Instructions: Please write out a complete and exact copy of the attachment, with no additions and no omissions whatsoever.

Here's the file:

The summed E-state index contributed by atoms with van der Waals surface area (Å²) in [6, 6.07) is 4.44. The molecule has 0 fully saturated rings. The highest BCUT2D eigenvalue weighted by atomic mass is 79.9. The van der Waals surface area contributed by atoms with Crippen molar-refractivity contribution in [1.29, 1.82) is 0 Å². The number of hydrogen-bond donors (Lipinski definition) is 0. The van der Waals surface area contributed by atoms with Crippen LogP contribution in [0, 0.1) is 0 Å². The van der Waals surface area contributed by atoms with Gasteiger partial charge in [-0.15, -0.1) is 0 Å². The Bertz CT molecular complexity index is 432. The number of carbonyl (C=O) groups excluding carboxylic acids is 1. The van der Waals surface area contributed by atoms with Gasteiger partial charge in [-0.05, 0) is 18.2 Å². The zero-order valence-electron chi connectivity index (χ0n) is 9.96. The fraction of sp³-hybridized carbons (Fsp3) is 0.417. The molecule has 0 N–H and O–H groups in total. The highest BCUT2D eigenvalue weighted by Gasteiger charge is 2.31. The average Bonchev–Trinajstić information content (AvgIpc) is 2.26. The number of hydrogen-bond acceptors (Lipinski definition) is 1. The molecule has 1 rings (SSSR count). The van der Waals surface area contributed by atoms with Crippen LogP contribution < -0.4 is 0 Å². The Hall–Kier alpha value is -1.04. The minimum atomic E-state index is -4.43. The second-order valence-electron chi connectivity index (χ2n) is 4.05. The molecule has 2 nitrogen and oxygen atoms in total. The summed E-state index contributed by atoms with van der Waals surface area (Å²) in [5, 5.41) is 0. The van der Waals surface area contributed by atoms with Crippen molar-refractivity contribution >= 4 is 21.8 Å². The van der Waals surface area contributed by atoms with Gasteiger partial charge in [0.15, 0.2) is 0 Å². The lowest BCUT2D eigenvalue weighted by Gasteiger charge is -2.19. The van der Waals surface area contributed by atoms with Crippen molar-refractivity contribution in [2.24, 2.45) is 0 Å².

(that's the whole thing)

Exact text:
The summed E-state index contributed by atoms with van der Waals surface area (Å²) in [6, 6.07) is 4.44. The molecule has 0 fully saturated rings. The highest BCUT2D eigenvalue weighted by atomic mass is 79.9. The van der Waals surface area contributed by atoms with Crippen molar-refractivity contribution in [1.29, 1.82) is 0 Å². The number of hydrogen-bond donors (Lipinski definition) is 0. The van der Waals surface area contributed by atoms with Crippen LogP contribution in [0, 0.1) is 0 Å². The van der Waals surface area contributed by atoms with Gasteiger partial charge in [-0.15, -0.1) is 0 Å². The Bertz CT molecular complexity index is 432. The number of carbonyl (C=O) groups excluding carboxylic acids is 1. The van der Waals surface area contributed by atoms with Gasteiger partial charge in [-0.05, 0) is 18.2 Å². The zero-order valence-electron chi connectivity index (χ0n) is 9.96. The fraction of sp³-hybridized carbons (Fsp3) is 0.417. The molecule has 0 N–H and O–H groups in total. The highest BCUT2D eigenvalue weighted by Gasteiger charge is 2.31. The average Bonchev–Trinajstić information content (AvgIpc) is 2.26. The number of hydrogen-bond acceptors (Lipinski definition) is 1. The molecule has 1 rings (SSSR count). The van der Waals surface area contributed by atoms with Crippen LogP contribution < -0.4 is 0 Å². The Hall–Kier alpha value is -1.04. The minimum atomic E-state index is -4.43. The second-order valence-electron chi connectivity index (χ2n) is 4.05. The molecule has 2 nitrogen and oxygen atoms in total. The summed E-state index contributed by atoms with van der Waals surface area (Å²) in [5, 5.41) is 0. The van der Waals surface area contributed by atoms with Crippen molar-refractivity contribution >= 4 is 21.8 Å². The van der Waals surface area contributed by atoms with Gasteiger partial charge in [0.15, 0.2) is 0 Å². The lowest BCUT2D eigenvalue weighted by Gasteiger charge is -2.19. The van der Waals surface area contributed by atoms with Crippen molar-refractivity contribution in [2.24, 2.45) is 0 Å².